Newspaper article The Journal (Newcastle, England)

Tour Brings 20th-Century Film Legend's Life Story to Tyneside; One of the 20th Century's Giant Personalities Is to Be Brought to Life on Tyneside. Simon Callow Tells DAVID WHETSTONE about Orson Welles

Newspaper article The Journal (Newcastle, England)

Tour Brings 20th-Century Film Legend's Life Story to Tyneside; One of the 20th Century's Giant Personalities Is to Be Brought to Life on Tyneside. Simon Callow Tells DAVID WHETSTONE about Orson Welles

Article excerpt

SIMON Callow - actor, director, author - is one of those people you might call larger than life. But it seems that, like the rest of us, he is nothing when compared with Orson Welles.

When Callow takes to the stage at Sage Gateshead to talk about a man who was a giant in every respect, it promises to be quite a night - the larger than life talking about the larger than larger than life.

The third part of Callow's fascinating biography of Welles, One-Man Band, has recently been published.

But where many authors might content themselves with some bookshop appearances, this one is taking a show on the road.

It makes sense. Simon Callow is as good a talker as he is a writer, and it's always good to hear someone expressing their passion for a subject.

And besides, he has his fans. You might remember him as ill-fated Gareth in Four Weddings and a Funeral or in a host of other films and TV shows (on stage in Newcastle he was in Waiting for Godot with Ian McKellen and Patrick Stewart a few years ago).

He has also written books about Oscar Wilde, Charles Laughton and Charles Dickens.

But Orson Welles, the American actor, director, writer and producer, was something else.

He was only in his mid-twenties when he wrote, produced, directed and starred in Citizen Kane, which is regularly cited as one of the greatest - and often the greatest - films of all time.

And he had already caused a national panic with his 1938 radio version of The War of the Worlds, by his near namesake HG Wells, which he directed and narrated.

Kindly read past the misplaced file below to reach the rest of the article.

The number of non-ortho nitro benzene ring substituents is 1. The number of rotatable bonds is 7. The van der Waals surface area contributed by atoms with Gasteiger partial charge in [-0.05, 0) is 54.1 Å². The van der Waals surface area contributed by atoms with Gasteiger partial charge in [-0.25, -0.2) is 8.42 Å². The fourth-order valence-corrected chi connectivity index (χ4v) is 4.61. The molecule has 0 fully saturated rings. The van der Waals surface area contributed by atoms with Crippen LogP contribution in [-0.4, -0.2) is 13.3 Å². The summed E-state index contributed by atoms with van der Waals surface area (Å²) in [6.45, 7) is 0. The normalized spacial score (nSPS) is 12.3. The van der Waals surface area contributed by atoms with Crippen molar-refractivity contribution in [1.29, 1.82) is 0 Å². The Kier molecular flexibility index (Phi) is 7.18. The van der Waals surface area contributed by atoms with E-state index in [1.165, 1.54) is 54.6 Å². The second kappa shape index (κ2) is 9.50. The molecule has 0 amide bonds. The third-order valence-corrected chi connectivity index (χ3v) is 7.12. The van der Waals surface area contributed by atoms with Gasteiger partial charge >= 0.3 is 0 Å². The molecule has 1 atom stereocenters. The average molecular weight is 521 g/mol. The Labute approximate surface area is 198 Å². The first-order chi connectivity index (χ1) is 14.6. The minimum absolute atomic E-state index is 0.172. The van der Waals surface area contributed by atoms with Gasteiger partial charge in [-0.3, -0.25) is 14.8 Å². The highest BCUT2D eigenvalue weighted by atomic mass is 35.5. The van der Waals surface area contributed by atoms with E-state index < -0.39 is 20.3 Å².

These two famous creations, in different media, are what most of us know about. But they are just the tip of a characteristically enormous iceberg (although volcano might be a more apt metaphor in the case of the combustible Welles).

"When I started I had no idea it would expand the way it did," says Callow of the task he embarked upon.

"Initially, I was just fascinated by Welles' work in the theatre in the 1930s in America. That was the book I was going to write.

"Then, the deeper into it I got, the more people kept saying, 'Are you just writing about his theatre work? You should be writing about the man himself - and the man we don't recognise in any of the books we've read so far'." 700,000 words later, Simon Callow still hasn't finished with Orson Welles.

At the start of the latest book there's a funny account by Callow of his first proposition to his hard to impress publisher, that he cover Welles' life in three volumes, the third of which would be a novel.

The reply was gruff - that he would get two volumes if he was very lucky and he could forget about the novel.

Well, his luck has held as the workload has increased. This third volume is to be followed by a fourth.

But this book deals with Orson Welles' years in Europe when he was in need of money to settle tax demands back home in America. Callow paints a picture of a man driven by an inner creative force.

"The thing he wanted to film more than anything else was King Lear and finally he got this money from the French government," says Callow. …

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